The Use of Ventilatory Modes allowing Spontaneous Breathing during Mechanical Ventilation
The primary goal of mechanical ventilation is to restore gas exchange and to limit patients with acute respiratory failure from an elevated breathing workload. To achieve these goals a variety of different ventilatory modalities are already in clinical use. The development of microprocessor-driven mechanical ventilators has facilitated enormous progress in the implementation of different new modes of ventilatory support into standard ventilators. Most of the newer ventilatory modes are designed for partial ventilatory support reflecting that different technical approaches might be used for patient/ventilator interaction during assisted mechanical ventilation. However, the increasing use of partial support modalities is not only due to technological improvements but also to data showing that avoiding controlled mechanical ventilation by preserving some spontaneous breathing activity by the diaphragm might be beneficial for gas exchange, hemodynamics, and the clinical course of acute lung injury (ALI). In this chapter, we will review the role of preserved spontaneous breathing activity during mechanical ventilation in patients with acute respiratory failure.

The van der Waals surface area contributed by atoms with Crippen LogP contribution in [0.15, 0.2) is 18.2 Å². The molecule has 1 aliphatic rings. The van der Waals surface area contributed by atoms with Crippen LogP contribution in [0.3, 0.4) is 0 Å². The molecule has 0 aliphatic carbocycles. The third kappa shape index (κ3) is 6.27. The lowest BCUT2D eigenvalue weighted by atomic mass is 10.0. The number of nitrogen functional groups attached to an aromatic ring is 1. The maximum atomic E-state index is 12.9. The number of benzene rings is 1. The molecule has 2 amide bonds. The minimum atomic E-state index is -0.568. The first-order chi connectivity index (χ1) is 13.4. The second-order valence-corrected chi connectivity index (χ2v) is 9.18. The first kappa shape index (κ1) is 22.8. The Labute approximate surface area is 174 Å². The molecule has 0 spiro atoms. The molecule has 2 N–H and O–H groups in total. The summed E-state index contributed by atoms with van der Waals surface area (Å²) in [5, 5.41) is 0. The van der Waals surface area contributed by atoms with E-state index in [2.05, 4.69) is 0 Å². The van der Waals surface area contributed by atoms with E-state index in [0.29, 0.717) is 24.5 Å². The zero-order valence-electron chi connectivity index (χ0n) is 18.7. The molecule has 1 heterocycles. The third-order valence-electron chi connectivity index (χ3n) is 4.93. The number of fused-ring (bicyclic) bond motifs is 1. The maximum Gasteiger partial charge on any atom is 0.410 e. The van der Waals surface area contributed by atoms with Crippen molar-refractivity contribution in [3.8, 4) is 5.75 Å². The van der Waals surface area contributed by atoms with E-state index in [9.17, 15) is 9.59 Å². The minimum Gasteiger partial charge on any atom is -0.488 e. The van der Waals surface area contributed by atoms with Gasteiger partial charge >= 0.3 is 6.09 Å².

KeywordsContinuous Positive Airway Pressure Acute Lung Injury Acute Respiratory Failure Pressure Support Respir Crit
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